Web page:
1. Bakeries – Stop by any of the numerous bakeries in the mornings to pick up some fresh out of the oven pastries. My favorites are the egg tarts (still hot from the oven) and the flaky sweet wife cakes.
2. Congee shops – Choose from a dizzying menu of savory congees and side dishes. I like the ones with the preserved eggs and a big helping of you tiao (Chinese fried dough). Such a satisfying way to start your day.
3. Mido Cafe – Love the lack of upkeep at this cafe–it’s basically a 1950s time capsule. The second floor booth tables are the perfect perch for people watching on the streets below. We got some Hong Kong style milk tea and a hot pineapple bun with a stick of butter inside. So bad, but so good.
Another shopping mecca but for really cheap goods. Unfortunately I didn’t have the time to do any shopping here, but I did visit the flower market and the gold fish market which was one metro stop away.
1. Flower Market – We went there with Leslie to shoot some photos and Ellie charmed her way into the hearts of many shop owners.
2. Gold Fish Market – A bunch of pet stores on another street nearby. Not my favorite place as I’m not comfortable with seeing a bunch of puppy mill pups or cats in the store windows. Gold fish in tiny little bags seemed sad, too. But it was a bit too early to explain to Ellie why, so I just let her curious little eyes take it all in.
Central + Soho
My hotel in TST was just a short walk from the Star Ferry, which is probably the easiest and most scenic way to get across the harbor to the Central side. Ellie also prefers riding in a wildly rocking boat in the open air to riding in a crowded subway train.
Central is an extremely walkable place that is connected by the world’s largest system of mid-level escalators and walkways. It’s kind of fascinating to be walking across the city through these elevated walkways high above the streets without having to worry about cars or traffic lights. I ended up walking from Central to Soho.
1. Open-air markets – I really enjoy walking through the open-air food markets in every country. They all have such unique characteristics and varieties of food depending on the local diets. You can get a good idea of what people love to eat just by going to these markets. In Hong Kong, it’s got to be a lot of meat.
2. Antique shops, boutiques, souvenir hawkers – Soho is filled with interesting-looking shops that I only window-shopped but didn’t have time to browse.
3. PMQ building – Not your typical mall, but a former police dormitory that’s been converted into small shop. They’ve kept most of the original structures, so it really feels like you’re visiting an apartment building, except each door leads to a shop. It’s a fun collection of local brands and thoughtfully curated shops. A lot of unique and truly beautiful items here, and most are quite pricey but I did manage to pick up a few affordable souvenirs here.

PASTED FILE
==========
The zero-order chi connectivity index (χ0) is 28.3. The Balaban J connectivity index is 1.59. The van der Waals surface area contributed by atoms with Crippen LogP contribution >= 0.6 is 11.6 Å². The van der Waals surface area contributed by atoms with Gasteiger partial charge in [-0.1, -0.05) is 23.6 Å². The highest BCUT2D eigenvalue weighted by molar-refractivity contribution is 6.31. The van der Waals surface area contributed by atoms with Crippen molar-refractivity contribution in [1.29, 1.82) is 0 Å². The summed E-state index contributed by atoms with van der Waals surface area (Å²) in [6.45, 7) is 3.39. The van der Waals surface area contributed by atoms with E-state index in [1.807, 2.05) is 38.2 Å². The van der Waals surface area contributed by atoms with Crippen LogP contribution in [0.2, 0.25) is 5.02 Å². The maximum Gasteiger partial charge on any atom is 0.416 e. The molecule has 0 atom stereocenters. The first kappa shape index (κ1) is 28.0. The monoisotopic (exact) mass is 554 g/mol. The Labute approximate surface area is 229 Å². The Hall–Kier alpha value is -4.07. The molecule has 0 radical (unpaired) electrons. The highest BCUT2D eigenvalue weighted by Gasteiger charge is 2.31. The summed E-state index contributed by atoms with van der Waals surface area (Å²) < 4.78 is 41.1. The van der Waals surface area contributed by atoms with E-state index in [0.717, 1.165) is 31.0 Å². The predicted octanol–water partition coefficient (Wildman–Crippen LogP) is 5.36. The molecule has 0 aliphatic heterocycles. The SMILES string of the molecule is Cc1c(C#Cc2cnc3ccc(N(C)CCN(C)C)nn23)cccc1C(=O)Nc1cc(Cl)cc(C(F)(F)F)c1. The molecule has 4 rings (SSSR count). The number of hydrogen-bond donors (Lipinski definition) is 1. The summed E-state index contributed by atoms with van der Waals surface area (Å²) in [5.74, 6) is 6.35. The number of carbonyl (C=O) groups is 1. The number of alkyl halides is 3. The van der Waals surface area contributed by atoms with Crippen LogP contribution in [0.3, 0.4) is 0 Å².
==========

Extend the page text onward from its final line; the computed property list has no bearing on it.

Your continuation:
4. Emack & Bolio’s – Had to try this place after seeing Claire’s Hong Kong guide (clairecollected.com). It was sugary perfection and so good after a hot morning of walking around with a sleeping baby pressed against your chest.
5. Botanical and Zoological Gardens – When traveling with a really active 1 year old, I keep a mental map of all the neighborhood playgrounds that I pass and am always on the look out for good open spaces. The Botanical and Zoological gardens is a wonderful park for Ellie to run around in and let loose. There are quite a few animal enclosures, so in addition to the lush greenery it also sounds like a jungle with all the monkeys and birds. There were a group of children on a field trip there that day, and Ellie couldn’t wait to tot along with them.
6. The Social Place – This is a newish restaurant in Central where I had dinner with my friend Johnny on our last night. The food is a new twist on traditional Chinese dishes, and I am pretty blown away by how good everything tasted. Ellie loved everything here, especially the squid-ink noodles. Definitely recommend this place if you’re into creative, but tasty food.
Hong Kong is such an organic blend of east and west, of new and traditional, especially after seeing the more dramatic clashing of cultures in Beijing and Shanghai. Ellie and I had such an amazing time here, but we’ve definitely left with a list of reasons to revisit.